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Hurricane Michael Becomes A Category 4 As Florida Braces For Monster Storm

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Hurricane Michael Becomes A Category 4 As Florida Braces For Monster Storm

Hurricane Michael strengthened into a Category 4 storm early on Wednesday before it was expected to plow into Florida’s Gulf shore with towering waves and roof-shredding winds as 500,000 people were under evacuation orders and advisories.

Hurricane Michael was packing winds of up to 130 miles per hour (210 km per hour), hours before it was set to make landfall on Florida’s Panhandle or Florida’s Big Bend where it potentially could unleash devastating waves as high as 13 feet (4 meters), the National Hurricane Center (NHC) warned.

“THIS IS YOUR LAST CHANCE to evacuate before conditions start deteriorating within the next few hours,” said Florida Governor Rick Scott in a Tweet early on Wednesday.

President Donald Trump declared a state of emergency for the entire state of Florida, freeing up federal assistance to supplement state and local disaster responses.

Michael gathered greater strength over warm Gulf of Mexico waters throughout the day on Tuesday as it jumped from a Category 2 to Category 3 on the five-step Saffir-Simpson wind scale.

The last NHC report said the fast-moving storm was about 180 miles (325 km) from Panama City, Florida.

Winds as strong as Michael is producing can inflict substantial damage to roofs and walls of even well-constructed homes, according to the National Weather Service.

NHC Director Ken Graham said Michael represented a “textbook case” of a hurricane system growing stronger as it drew near shore, in contrast to Hurricane Florence, which struck North Carolina last month after weakening in a slow, halting approach.

Hurricane-force winds extend about 45 miles from the center, with tropical storm-force winds reaching 175 miles, the NHC said.

The storm is likely to dump prodigious amounts of rain over Florida, Alabama and Georgia, as well as the Carolinas – still reeling from post-Florence flooding – and into Virginia. Up to a foot of rainfall (30 cm) is forecast for some areas.

The region should brace for “major infrastructure damage,” specifically to electricity distribution, wastewater treatment systems and transportation networks, Jeff Byard, associate administrator for the Federal Emergency Management Agency (FEMA), told reporters on a conference call.

Byard said an estimated 500,000 people were under evacuation orders and advisories in Florida, where residents and tourists were fleeing low-lying areas in at least 20 counties stretching along 200 miles (322 km) of shore in the Panhandle and adjacent Big Bend region.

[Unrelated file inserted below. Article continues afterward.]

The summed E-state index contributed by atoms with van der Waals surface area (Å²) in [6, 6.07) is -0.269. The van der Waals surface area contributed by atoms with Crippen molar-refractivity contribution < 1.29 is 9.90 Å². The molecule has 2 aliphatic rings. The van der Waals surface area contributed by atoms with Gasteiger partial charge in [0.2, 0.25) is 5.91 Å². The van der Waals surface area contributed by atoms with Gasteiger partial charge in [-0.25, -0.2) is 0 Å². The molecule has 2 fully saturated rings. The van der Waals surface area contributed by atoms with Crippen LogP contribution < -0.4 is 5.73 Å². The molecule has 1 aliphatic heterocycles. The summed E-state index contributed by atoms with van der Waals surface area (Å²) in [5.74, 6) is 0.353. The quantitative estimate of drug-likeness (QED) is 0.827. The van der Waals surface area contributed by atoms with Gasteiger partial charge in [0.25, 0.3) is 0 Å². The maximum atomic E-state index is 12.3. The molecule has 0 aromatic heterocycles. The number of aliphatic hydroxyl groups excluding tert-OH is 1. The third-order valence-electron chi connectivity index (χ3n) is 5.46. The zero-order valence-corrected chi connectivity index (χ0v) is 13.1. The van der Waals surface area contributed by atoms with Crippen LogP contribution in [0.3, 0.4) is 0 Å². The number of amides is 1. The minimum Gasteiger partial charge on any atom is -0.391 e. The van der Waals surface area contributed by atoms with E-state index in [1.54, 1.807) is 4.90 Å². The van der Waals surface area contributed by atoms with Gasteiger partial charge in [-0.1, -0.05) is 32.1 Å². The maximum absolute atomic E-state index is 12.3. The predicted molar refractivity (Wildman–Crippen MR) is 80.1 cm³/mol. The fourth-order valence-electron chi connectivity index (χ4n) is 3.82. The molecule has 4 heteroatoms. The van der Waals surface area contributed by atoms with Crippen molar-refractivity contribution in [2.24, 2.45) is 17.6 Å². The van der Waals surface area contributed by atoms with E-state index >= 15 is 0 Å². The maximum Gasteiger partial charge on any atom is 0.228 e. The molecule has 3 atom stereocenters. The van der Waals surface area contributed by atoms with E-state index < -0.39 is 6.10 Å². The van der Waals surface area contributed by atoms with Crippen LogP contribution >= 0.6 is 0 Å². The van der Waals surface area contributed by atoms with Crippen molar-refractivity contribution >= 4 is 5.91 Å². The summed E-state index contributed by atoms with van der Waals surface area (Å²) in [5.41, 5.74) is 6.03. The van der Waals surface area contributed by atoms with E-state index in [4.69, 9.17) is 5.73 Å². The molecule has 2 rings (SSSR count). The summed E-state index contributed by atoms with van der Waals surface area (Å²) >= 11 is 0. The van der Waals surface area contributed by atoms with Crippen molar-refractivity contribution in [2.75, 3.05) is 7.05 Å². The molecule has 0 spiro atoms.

Among them was Betty Early, 75, a retiree who joined about 300 fellow evacuees huddled on makeshift bedrolls of blankets and collapsed cardboard boxes at an elementary school converted into an American Red Cross shelter in Panama City, near the storm’s expected landfall.

She was unsure how well her old, wood-framed apartment block would hold up. “I’m blessed to have a place to come,” she told Reuters. “My greatest concern is not having electricity, and living on a fixed income, losing my food.”

“THIS STORM COULD KILL YOU”

A hurricane warning was posted along more than 300 miles (483 km) of the coast from the Florida-Alabama border south to the Suwannee River.

“If you don’t follow warnings from officials this storm could kill you,” said Scott, a Republican running for the U.S. Senate in November’s congressional elections.

While the swiftly moving storm is not expected to linger over Florida for long, widespread heavy downpours will likely track inland to flood-stricken areas of the Carolinas even as rain-gorged rivers there begin to recede, National Weather Service meteorologist Ken Widelski told the conference call.

Some of the storm’s most significant early impact was to offshore energy production. U.S. producers in the Gulf cut oil production by about 40 percent and natural gas output by 28 percent on Tuesday, the Bureau of Safety and Environmental Enforcement said.

Scott declared a state of emergency in 35 Florida counties, mostly encompassing rural areas known for small tourist cities, beaches, wildlife reserves and Tallahassee, the state capital.

Georgia Governor Nathan Deal declared a state of emergency on Tuesday for 92 counties in his state.